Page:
conquest of that country, he served out the twenty-four years
which earned him the Cross of St. Louis. He was a captain when he
married Mlle. Sanguinet and then retired to the Chateau of Laval
de Cere.

Having become the father of a son and a daughter, M. de Canrobert
was living happily in his manor when the revolution broke out in
1789. He was forced to emigrate to escape the scaffold, with
which he was threatened, all his possessions were confiscated and
sold, his wife was imprisoned with her two young children. My
mother obtained permission to visit her unhappy sister-in-law,
and found her in a cold, damp tower, stricken by a fever, which
carried off, that very day, her young daughter. By dint of
requests and supplications, my mother managed to obtain the
release of her sister-in-law; but she died a few days later from
the illness she had contracted in prison. My mother then took
charge of the young boy, named Antoine. He was sent in turn to
college and then to the military school, where he was one of
their brightest pupils. Finally he became an infantry officer and
was killed, bravely, on the field of battle, at Waterloo. My
uncle was one of the first of the emigres who, under the
consulate, were given permission to return to France. He
recovered some part of his estate, and married again, this time
to one of the daughters of M. Niocel, an old friend of the

M. Certain de l'Isle, the second of my mother's brothers, was one
of the most handsome men in France. At the time of the revolution
he was a lieutenant in the regiment of Ponthievre, in which were
also serving his elder brother and several of his uncles. He took
the same course as nearly all his comrades and emigrated in
company with his younger brother, Certain de la Coste, who was in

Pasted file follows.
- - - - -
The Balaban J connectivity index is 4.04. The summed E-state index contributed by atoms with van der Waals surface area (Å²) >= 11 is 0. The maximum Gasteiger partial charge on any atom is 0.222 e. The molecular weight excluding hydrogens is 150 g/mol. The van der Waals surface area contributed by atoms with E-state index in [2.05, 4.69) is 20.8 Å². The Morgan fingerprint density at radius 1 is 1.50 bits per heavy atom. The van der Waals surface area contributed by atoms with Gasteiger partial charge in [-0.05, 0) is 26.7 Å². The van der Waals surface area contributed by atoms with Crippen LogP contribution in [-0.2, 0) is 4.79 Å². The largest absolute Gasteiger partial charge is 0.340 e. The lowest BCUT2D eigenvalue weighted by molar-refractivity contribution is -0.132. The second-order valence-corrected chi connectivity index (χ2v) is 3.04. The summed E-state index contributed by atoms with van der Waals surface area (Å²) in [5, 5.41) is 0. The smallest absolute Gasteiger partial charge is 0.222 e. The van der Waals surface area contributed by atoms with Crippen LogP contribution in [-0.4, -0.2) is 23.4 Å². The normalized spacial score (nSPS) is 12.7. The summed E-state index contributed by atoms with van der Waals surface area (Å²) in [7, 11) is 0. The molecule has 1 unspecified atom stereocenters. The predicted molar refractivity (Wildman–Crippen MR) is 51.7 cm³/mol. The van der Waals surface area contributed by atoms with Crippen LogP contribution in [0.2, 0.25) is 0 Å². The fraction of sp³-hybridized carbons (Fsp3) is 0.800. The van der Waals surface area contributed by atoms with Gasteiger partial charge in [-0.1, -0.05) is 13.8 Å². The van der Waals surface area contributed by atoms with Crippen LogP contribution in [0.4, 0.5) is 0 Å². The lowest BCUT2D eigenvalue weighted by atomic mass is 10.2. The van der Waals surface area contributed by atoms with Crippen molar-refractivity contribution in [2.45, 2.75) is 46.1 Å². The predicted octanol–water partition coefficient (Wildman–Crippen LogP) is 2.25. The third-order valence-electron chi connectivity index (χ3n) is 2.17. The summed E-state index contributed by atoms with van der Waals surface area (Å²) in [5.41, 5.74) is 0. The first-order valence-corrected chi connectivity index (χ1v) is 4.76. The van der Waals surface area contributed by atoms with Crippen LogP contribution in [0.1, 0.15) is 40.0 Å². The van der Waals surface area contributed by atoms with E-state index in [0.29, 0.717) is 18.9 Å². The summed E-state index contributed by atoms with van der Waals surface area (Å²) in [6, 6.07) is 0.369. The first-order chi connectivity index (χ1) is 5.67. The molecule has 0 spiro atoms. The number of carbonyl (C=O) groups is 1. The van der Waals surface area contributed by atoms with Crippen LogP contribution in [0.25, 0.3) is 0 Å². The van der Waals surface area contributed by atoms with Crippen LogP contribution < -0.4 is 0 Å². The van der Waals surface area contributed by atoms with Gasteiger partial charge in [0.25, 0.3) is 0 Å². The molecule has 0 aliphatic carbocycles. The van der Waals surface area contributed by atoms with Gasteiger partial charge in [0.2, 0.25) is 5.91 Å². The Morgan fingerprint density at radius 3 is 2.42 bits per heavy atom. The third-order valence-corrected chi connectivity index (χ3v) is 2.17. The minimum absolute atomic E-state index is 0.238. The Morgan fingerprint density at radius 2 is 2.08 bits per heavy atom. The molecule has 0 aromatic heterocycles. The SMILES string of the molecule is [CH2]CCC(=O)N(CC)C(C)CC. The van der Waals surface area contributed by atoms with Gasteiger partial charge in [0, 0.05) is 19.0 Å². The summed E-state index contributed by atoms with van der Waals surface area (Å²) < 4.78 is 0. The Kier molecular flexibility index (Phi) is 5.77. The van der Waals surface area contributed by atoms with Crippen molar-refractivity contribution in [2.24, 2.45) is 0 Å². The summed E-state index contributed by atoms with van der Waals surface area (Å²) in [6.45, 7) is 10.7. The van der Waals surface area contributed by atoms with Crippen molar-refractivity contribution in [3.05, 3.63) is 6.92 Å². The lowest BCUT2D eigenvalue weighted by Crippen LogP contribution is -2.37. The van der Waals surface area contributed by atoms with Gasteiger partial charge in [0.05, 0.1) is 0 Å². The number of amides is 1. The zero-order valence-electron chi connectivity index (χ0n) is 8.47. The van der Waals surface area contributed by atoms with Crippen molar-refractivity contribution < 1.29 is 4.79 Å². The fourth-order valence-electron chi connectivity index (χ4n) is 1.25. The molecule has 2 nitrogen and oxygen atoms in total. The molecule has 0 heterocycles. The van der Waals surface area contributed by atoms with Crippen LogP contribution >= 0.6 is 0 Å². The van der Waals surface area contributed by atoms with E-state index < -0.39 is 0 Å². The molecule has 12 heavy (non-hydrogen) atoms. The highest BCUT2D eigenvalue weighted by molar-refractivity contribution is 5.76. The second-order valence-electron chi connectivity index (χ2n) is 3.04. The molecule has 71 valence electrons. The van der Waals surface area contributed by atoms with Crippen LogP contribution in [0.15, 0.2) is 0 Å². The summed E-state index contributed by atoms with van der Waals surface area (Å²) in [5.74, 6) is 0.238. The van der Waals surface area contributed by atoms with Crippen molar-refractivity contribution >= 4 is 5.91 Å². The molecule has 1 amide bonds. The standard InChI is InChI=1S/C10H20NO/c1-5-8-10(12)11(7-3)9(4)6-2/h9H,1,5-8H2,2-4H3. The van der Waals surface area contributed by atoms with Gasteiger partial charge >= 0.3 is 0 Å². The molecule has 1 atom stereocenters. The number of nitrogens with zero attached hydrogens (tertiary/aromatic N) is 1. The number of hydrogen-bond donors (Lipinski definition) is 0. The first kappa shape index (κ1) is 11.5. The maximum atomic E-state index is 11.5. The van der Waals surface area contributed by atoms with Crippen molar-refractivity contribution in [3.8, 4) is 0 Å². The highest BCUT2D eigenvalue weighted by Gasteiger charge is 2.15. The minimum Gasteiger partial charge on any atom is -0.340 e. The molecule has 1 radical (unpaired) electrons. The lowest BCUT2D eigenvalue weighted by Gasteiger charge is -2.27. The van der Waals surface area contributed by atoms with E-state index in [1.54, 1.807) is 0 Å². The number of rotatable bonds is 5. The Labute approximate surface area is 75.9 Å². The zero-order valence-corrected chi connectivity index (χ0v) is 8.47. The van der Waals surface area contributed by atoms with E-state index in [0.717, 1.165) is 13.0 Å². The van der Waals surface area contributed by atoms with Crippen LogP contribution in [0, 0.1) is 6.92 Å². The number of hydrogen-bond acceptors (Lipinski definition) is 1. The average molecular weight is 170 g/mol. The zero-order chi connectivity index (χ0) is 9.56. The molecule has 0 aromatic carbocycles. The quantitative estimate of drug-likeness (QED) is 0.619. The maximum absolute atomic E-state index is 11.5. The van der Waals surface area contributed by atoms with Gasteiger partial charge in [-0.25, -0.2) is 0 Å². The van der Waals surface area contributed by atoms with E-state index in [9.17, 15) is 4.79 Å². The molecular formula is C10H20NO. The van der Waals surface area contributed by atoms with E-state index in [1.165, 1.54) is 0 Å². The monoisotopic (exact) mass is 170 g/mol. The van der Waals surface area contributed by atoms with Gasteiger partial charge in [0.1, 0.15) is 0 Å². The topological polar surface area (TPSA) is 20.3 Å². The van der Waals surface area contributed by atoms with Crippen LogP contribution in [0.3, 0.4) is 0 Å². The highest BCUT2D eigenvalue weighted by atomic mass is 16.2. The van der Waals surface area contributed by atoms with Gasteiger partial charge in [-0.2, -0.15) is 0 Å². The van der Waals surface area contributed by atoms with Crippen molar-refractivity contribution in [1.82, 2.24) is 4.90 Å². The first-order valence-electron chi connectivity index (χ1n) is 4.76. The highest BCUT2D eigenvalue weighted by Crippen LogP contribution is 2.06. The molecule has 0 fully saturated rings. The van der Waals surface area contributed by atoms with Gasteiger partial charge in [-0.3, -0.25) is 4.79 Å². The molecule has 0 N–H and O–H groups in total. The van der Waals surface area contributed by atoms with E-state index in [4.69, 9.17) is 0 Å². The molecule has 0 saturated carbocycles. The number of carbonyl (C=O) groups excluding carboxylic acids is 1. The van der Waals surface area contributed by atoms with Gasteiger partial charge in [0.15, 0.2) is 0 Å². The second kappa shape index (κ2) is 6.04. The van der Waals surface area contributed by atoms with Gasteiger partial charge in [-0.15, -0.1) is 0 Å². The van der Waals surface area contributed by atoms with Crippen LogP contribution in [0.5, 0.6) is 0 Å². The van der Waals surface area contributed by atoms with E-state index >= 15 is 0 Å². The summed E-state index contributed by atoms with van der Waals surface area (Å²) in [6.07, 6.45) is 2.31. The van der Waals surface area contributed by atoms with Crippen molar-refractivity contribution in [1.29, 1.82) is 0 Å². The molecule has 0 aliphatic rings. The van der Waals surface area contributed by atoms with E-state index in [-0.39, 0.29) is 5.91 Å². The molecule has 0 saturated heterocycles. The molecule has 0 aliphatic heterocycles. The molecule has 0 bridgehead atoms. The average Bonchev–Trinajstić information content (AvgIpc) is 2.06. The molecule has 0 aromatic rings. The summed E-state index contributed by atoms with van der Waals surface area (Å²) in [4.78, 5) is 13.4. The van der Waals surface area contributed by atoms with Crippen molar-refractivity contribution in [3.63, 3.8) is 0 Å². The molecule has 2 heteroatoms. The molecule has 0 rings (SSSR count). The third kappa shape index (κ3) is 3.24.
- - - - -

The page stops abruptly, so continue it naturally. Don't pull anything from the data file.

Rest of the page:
the King's bodyguard. After leaving France the two brothers
stayed always together. They retreated first to the country of
Baden, but their tranquility was soon disturbed: the French
armies crossed the Rhine, and as all emigres who fell into their
clutches were shot, by order of the Convention, the brothers were
forced to hide hurriedly in the interior of Germany. Lack of
money compelled them to travel on foot, which soon became too
much for poor La Coste. They had great difficulty in finding
lodgings, as everywhere was occupied by Austrian troops. La Coste
became ill. His brother supported him. In this way they reached
a little town in Wurtemberg, where they found a bed in a low
class tavern. At daybreak they saw the Austrians leaving, and
they were told that the French were about to occupy the town. La
Coste, unable to move, urged de l'Isle to look to his own safety
and to leave him to the care of Providence; but de l'Isle
declared solemnly that he would not abandon his sick brother.

However two French volunteers arrived at the inn with a
requisition for lodgings. The inn-keeper took them to the room
occupied by my two uncles, whom he told that they would have to
leave. It has been said, quite rightly, that during the
Revolution, the honour of France took refuge in the army. The two
soldiers, seeing that La Coste was ill, told the landlord that
not only did they wish to keep him with them, but that they
wanted a large room which was on the first floor, where they
would establish themselves with my two uncles. In enemy country,
the victor being the master, the inn-keeper obeyed the two French
volunteers, who, during the two weeks in which their battalion
was billeted in the town, took great care of Messers La Coste and
de l'Isle, and even let them share in the good meals which their
host was obliged to provide in accordance with the usages of war;